With over 1.5~billion debit and credit cards in use worldwide, the EMV system (a.k.a. ``Chip-and-PIN\'\') has become one of the most important deployed cryptographic protocol suites. Recently, the EMV consortium has decided to upgrade the existing RSA based system with a new system relying on Elliptic Curve Cryptography (ECC). One of the central components of the new system is a protocol that enables a card to establish a secure channel with a card reader. In this paper we provide a security analysis of the proposed protocol, we propose minor changes/clarifications to the ``Request for Comments\'\' issued in Nov 2012, and demonstrate that the resulting protocol meets the intended security goals.

The structure of the protocol is one commonly encountered in practice: first run a key-exchange to establish a shared key (which performs authentication and key confirmation), only then use the channel to exchange application messages. Although common in practice, this structure takes the protocol out of the reach of most standard security models for key-exchange. Unfortunately, the only models that can cope with the above structure suffer from some drawbacks that make them unsuitable for our analysis. Our second contribution is to provide new security models for channel establishment protocols. Our models have a more inclusive syntax, are quite general, deal with a realistic notion of authentication (one-sided authentication as required by EMV), and do not suffer from the drawbacks that we identify in prior models.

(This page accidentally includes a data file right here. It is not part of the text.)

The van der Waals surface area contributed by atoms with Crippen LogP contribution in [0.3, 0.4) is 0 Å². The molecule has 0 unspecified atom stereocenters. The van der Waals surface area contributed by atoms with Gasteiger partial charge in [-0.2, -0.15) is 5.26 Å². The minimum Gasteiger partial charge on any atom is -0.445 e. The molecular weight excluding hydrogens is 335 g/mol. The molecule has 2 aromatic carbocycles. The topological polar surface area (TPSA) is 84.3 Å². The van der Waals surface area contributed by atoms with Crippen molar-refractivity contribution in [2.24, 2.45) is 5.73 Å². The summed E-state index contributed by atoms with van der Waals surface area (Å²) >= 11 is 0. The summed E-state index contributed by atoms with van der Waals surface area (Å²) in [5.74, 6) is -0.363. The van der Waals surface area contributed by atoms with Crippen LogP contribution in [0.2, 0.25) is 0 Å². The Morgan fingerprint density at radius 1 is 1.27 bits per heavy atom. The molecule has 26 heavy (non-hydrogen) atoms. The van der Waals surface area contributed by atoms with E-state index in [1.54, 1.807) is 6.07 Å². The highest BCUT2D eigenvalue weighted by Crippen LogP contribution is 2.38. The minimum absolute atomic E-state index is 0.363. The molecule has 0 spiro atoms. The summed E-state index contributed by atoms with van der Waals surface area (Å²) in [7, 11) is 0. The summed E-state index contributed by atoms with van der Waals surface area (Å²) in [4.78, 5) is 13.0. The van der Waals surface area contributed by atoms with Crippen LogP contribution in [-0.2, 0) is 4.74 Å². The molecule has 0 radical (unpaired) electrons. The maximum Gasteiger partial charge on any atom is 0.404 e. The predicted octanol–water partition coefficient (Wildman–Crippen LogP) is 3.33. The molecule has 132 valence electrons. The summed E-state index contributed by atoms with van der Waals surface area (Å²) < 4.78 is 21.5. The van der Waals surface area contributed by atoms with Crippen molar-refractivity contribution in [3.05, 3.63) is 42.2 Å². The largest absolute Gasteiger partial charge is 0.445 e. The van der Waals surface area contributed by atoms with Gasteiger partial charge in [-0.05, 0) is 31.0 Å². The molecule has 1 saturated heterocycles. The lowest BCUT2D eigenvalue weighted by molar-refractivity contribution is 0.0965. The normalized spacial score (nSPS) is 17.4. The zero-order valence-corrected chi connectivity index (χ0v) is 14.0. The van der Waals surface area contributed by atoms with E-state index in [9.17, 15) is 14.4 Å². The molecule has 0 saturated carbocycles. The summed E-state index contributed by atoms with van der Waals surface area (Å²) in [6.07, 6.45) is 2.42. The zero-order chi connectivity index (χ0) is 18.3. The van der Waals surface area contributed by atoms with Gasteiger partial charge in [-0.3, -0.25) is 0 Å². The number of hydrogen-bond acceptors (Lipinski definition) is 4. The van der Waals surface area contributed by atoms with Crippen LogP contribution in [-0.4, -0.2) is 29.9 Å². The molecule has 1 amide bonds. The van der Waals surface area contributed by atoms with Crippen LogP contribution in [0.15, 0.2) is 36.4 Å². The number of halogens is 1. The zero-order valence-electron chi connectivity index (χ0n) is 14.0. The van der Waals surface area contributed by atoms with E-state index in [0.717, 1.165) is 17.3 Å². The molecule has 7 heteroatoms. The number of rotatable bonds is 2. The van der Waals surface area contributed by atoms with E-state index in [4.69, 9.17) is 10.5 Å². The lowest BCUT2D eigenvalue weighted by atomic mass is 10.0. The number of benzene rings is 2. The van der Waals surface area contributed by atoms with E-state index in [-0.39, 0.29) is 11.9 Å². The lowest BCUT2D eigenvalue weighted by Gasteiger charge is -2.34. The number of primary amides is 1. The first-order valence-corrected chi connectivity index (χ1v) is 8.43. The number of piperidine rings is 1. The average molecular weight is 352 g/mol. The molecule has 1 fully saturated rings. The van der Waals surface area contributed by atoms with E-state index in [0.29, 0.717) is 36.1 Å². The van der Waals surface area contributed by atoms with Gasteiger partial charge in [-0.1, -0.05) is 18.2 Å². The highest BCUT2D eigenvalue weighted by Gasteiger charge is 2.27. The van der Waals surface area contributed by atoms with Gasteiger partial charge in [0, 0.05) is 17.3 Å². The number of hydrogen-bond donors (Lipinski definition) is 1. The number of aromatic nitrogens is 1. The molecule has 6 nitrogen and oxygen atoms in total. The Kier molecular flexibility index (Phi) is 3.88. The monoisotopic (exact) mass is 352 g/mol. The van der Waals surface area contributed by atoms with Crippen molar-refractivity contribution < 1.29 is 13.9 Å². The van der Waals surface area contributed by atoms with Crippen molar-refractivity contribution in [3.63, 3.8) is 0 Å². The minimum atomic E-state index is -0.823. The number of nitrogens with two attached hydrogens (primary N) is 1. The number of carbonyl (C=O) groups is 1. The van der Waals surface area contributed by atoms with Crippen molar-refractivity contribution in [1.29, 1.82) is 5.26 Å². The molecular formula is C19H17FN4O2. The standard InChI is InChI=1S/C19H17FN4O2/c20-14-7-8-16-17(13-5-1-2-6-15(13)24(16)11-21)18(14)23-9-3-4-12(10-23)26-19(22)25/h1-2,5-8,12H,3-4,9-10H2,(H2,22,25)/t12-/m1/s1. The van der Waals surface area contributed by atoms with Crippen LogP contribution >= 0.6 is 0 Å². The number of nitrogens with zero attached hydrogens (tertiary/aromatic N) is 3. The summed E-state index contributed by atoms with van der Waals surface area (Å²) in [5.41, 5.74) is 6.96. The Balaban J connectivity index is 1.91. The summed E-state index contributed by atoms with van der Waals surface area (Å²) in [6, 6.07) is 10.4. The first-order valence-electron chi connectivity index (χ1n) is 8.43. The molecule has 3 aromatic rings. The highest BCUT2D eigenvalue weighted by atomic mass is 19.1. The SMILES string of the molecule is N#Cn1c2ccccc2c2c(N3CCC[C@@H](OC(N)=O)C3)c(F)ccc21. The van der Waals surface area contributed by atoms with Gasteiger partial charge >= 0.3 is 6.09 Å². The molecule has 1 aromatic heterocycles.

05:22 [Pub][ePrint] Design Space Exploration and Optimization of Path Oblivious RAM in Secure Processors, by Ling Ren and Xiangyao Yu and Christopher W. Fletcher and Marten van Dijk and Srinivas Devadas

  Keeping user data private is a huge problem both in cloud computing and computation outsourcing. One paradigm to achieve data privacy is to use tamper-resistant processors, inside which users\' private data is decrypted and computed upon. These processors need to interact with untrusted external memory. Even if we encrypt all data that leaves the trusted processor, however, the address sequence that goes off-chip may still leak information. To prevent this address leakage, the security community has proposed ORAM (Oblivious RAM). ORAM has mainly been explored in server/file settings which assume a vastly different computation model than secure processors.